CopyrightLaw

October 11, 2004
Some facts about copyright from copyright.gov:
- When is my work protected?

Your work is under copyright protection the moment it is created and fixed in a tangible form that it is perceptible either directly or with the aid of a machine or device.

- Do I have to register with your office to be protected?

No. In general, registration is voluntary. Copyright exists from the moment the work is created. You will have to register, however, if you wish to bring a lawsuit for infringement of a U.S. work. See Circular 1, Copyright Basics, section “Copyright Registration.”

- I've heard about a “poor man's copyright.” What is it?

The practice of sending a copy of your own work to yourself is sometimes called a “poor man's copyright.” There is no provision in the copyright law regarding any such type of protection, and it is not a substitute for registration.



Interesting stuff. Great article here, that quotes another great article:
Whoever turned “copy right” into one word had to be a lawyer. We don't say “freespeechright” or “gunright” or “assemblyright” or “religionright.”

As a result, 99 percent of the public thinks that a copyright is some kind of formal legal document. They think you have to go get it, or protect it, or defend it, or preserve it, or buy it, or hire a lawyer to make sure you have it.

On the contrary, it's simply a right, like all our other rights, and it goes like this: Whoever creates something that has never been created before has the exclusive right to copy it.

It's not the person who registers it with the Library of Congress. It's the person who does it first. Just the act of creation makes the right kick in.

Unlike other rights, though, this one is transferable. You can sell your copyright, license your copyright, or give your copyright away. What's most often done is that you let a big company--say, a book publisher--use the copyright for a specific period of time, in return for money, and at the end of that period the right reverts back to you.

One other difference: This is a right with a specific term.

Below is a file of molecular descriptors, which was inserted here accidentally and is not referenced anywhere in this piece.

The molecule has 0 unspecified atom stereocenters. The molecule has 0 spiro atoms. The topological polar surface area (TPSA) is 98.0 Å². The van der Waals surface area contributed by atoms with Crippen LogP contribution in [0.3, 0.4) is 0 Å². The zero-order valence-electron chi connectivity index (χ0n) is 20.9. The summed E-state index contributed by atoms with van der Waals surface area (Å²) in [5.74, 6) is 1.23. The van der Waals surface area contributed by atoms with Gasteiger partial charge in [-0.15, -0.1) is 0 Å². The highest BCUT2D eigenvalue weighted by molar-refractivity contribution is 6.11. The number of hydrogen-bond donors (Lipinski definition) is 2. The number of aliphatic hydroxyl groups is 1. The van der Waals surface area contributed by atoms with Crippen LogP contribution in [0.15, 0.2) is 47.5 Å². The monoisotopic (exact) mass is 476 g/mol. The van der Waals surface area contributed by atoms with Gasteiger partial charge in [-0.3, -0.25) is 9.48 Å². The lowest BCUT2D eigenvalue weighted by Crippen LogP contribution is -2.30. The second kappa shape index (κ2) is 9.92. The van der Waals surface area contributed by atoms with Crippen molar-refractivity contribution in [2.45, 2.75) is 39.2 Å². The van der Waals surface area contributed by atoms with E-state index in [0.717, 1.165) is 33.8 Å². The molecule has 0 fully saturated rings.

The Founding Fathers wanted that term to be 14 years, with an additional 14 years if the author [was] still alive. After 28 years, they figured you'd had your chance to exploit your creation, and now it belonged to the nation at large. That way we would never end up with a system of hereditary privilege, similar to the printers guilds of Renaissance England, who tied up rights to dead authors and tightly controlled what could or could not be printed and who could or could not use literary material.

In America, land of free ideas as well as free people, this would never happen, they said.

Well, it's happened. It's happened because for years now Congress has allowed it to happen. We now have an exact replica of the medieval Stationers’ Company, which controlled the English copyrights, only its names today are Disney, Bertelsmann, and AOL Time Warner. The big media companies, holding the copyrights of dead authors, have said, in effect, that Jefferson, Madison, and Hamilton were wrong and that we should go back to the aristocratic system of hereditary ownership, granting copyrights in perpetuity. To effect this result, they've liberally greased the palms of Congressmen in the form of campaign contributions--and it's worked...

Additional comment from yours truly:

Here's where artists can make a difference.

I frequently hear this factoid [artist sees 10% or less of the money chaged for albums, etc.] used as justification for stealing commercial music. “Hey, the artist doesn't make jack from the record company, so I'm not really stealing from the artist at all.” Well, the artist wasn't forced into that record contract. They signed it, they agreed to it and they have to right to since they created the art. I may not like it, but I must respect the propriety of the creator, even if I think they do something stupid with their creation.

Artists can these days release their stuff under open licenses (EFF, CreativeCommons) at which point copyright doesn't have a stranglehold. The current system says, pay me first, then I'll share my art. Why not share the art first, then ask for financial support to continue creating new art from those who are willing to pay for it. Software groups are doing this (http://www.perl-foundation.org/), why can't artists? Enough artists do this and trying to kill copyright laws won't matter so much anymore.

What is disturbing to me about copyright laws (here in the states) is the apparent (IANAL) ability for corporations to buy and retain copyrights from the original creators after the creators have died.

Of course, even with the ability for corporations to buy out copyrights from dead artists -- if the artists had freely released their stuff during their lifetime, there'd be little value to buying the copyright after the fact.

tags: ComputersAndTechnology
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